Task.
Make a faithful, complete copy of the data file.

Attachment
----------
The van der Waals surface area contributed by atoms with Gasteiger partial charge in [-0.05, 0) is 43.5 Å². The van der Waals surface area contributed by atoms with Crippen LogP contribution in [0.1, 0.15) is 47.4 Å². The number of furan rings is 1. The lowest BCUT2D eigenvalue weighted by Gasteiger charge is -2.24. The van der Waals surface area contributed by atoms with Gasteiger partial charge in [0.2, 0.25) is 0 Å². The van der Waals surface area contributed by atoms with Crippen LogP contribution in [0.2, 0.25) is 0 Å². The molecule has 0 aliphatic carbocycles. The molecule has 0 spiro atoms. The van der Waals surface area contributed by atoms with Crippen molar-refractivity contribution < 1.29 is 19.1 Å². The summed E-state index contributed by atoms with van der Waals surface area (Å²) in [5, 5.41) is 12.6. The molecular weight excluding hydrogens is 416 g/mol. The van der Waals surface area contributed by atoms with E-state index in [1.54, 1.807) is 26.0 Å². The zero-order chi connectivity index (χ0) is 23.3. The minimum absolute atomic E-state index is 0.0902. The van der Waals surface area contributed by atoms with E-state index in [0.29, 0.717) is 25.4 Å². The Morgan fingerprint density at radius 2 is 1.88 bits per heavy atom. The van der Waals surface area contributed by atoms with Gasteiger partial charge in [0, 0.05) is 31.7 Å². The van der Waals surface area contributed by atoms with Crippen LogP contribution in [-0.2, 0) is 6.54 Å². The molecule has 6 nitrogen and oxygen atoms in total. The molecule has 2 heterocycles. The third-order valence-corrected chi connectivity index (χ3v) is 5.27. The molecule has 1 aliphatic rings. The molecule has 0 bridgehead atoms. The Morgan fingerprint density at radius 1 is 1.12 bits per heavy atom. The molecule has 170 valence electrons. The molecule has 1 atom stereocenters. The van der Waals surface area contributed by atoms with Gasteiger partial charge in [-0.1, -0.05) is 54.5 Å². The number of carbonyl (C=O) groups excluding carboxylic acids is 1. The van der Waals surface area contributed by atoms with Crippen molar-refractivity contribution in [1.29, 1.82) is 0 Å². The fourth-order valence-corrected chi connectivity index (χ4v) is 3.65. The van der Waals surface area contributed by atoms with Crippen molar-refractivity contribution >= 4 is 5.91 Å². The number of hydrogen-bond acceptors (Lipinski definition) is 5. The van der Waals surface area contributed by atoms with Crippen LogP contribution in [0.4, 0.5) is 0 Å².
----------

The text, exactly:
The van der Waals surface area contributed by atoms with Gasteiger partial charge in [-0.05, 0) is 43.5 Å². The van der Waals surface area contributed by atoms with Crippen LogP contribution in [0.1, 0.15) is 47.4 Å². The number of furan rings is 1. The lowest BCUT2D eigenvalue weighted by Gasteiger charge is -2.24. The van der Waals surface area contributed by atoms with Gasteiger partial charge in [0.2, 0.25) is 0 Å². The van der Waals surface area contributed by atoms with Crippen LogP contribution in [0.2, 0.25) is 0 Å². The molecule has 0 aliphatic carbocycles. The molecule has 0 spiro atoms. The van der Waals surface area contributed by atoms with Crippen molar-refractivity contribution < 1.29 is 19.1 Å². The summed E-state index contributed by atoms with van der Waals surface area (Å²) in [5, 5.41) is 12.6. The molecular weight excluding hydrogens is 416 g/mol. The van der Waals surface area contributed by atoms with E-state index in [1.54, 1.807) is 26.0 Å². The zero-order chi connectivity index (χ0) is 23.3. The minimum absolute atomic E-state index is 0.0902. The van der Waals surface area contributed by atoms with E-state index in [0.29, 0.717) is 25.4 Å². The Morgan fingerprint density at radius 2 is 1.88 bits per heavy atom. The van der Waals surface area contributed by atoms with Gasteiger partial charge in [0, 0.05) is 31.7 Å². The van der Waals surface area contributed by atoms with Crippen LogP contribution in [-0.2, 0) is 6.54 Å². The molecule has 6 nitrogen and oxygen atoms in total. The molecule has 2 heterocycles. The third-order valence-corrected chi connectivity index (χ3v) is 5.27. The molecule has 1 aliphatic rings. The molecule has 0 bridgehead atoms. The Morgan fingerprint density at radius 1 is 1.12 bits per heavy atom. The molecule has 170 valence electrons. The molecule has 1 atom stereocenters. The van der Waals surface area contributed by atoms with Gasteiger partial charge in [-0.1, -0.05) is 54.5 Å². The number of carbonyl (C=O) groups excluding carboxylic acids is 1. The van der Waals surface area contributed by atoms with Crippen molar-refractivity contribution in [1.29, 1.82) is 0 Å². The fourth-order valence-corrected chi connectivity index (χ4v) is 3.65. The van der Waals surface area contributed by atoms with Crippen molar-refractivity contribution >= 4 is 5.91 Å². The number of hydrogen-bond acceptors (Lipinski definition) is 5. The van der Waals surface area contributed by atoms with Crippen LogP contribution in [0.4, 0.5) is 0 Å².